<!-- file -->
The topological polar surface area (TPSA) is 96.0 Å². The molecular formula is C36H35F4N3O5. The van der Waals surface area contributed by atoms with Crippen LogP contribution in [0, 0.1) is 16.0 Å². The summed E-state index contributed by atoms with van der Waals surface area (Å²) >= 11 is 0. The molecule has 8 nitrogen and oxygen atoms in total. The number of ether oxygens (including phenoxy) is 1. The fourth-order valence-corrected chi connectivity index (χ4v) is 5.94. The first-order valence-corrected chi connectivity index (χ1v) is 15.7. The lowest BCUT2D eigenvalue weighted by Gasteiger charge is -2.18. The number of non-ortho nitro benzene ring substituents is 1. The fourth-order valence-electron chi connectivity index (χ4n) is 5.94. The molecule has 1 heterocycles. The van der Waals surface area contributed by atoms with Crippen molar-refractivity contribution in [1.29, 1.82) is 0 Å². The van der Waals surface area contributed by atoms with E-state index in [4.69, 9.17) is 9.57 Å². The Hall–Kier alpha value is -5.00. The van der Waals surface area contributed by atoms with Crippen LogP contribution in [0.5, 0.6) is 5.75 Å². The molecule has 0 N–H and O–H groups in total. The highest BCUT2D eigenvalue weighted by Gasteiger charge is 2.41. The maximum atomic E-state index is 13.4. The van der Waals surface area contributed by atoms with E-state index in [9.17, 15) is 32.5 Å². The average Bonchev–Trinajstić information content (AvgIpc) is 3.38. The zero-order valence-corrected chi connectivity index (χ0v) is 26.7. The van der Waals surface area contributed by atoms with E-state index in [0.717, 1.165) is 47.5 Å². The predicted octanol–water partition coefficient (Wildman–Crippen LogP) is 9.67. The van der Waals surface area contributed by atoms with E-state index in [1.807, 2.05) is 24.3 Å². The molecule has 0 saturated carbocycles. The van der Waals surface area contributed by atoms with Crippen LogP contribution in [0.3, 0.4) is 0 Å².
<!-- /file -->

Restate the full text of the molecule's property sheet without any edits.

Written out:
The topological polar surface area (TPSA) is 96.0 Å². The molecular formula is C36H35F4N3O5. The van der Waals surface area contributed by atoms with Crippen LogP contribution in [0, 0.1) is 16.0 Å². The summed E-state index contributed by atoms with van der Waals surface area (Å²) >= 11 is 0. The molecule has 8 nitrogen and oxygen atoms in total. The number of ether oxygens (including phenoxy) is 1. The fourth-order valence-corrected chi connectivity index (χ4v) is 5.94. The first-order valence-corrected chi connectivity index (χ1v) is 15.7. The lowest BCUT2D eigenvalue weighted by Gasteiger charge is -2.18. The number of non-ortho nitro benzene ring substituents is 1. The fourth-order valence-electron chi connectivity index (χ4n) is 5.94. The molecule has 1 heterocycles. The van der Waals surface area contributed by atoms with Crippen molar-refractivity contribution in [1.29, 1.82) is 0 Å². The van der Waals surface area contributed by atoms with E-state index in [4.69, 9.17) is 9.57 Å². The Hall–Kier alpha value is -5.00. The van der Waals surface area contributed by atoms with Crippen LogP contribution in [0.5, 0.6) is 5.75 Å². The molecule has 0 N–H and O–H groups in total. The highest BCUT2D eigenvalue weighted by Gasteiger charge is 2.41. The maximum atomic E-state index is 13.4. The van der Waals surface area contributed by atoms with E-state index in [9.17, 15) is 32.5 Å². The average Bonchev–Trinajstić information content (AvgIpc) is 3.38. The zero-order valence-corrected chi connectivity index (χ0v) is 26.7. The van der Waals surface area contributed by atoms with E-state index in [0.717, 1.165) is 47.5 Å². The predicted octanol–water partition coefficient (Wildman–Crippen LogP) is 9.67. The van der Waals surface area contributed by atoms with E-state index in [1.807, 2.05) is 24.3 Å². The molecule has 0 saturated carbocycles. The van der Waals surface area contributed by atoms with Crippen LogP contribution in [0.3, 0.4) is 0 Å².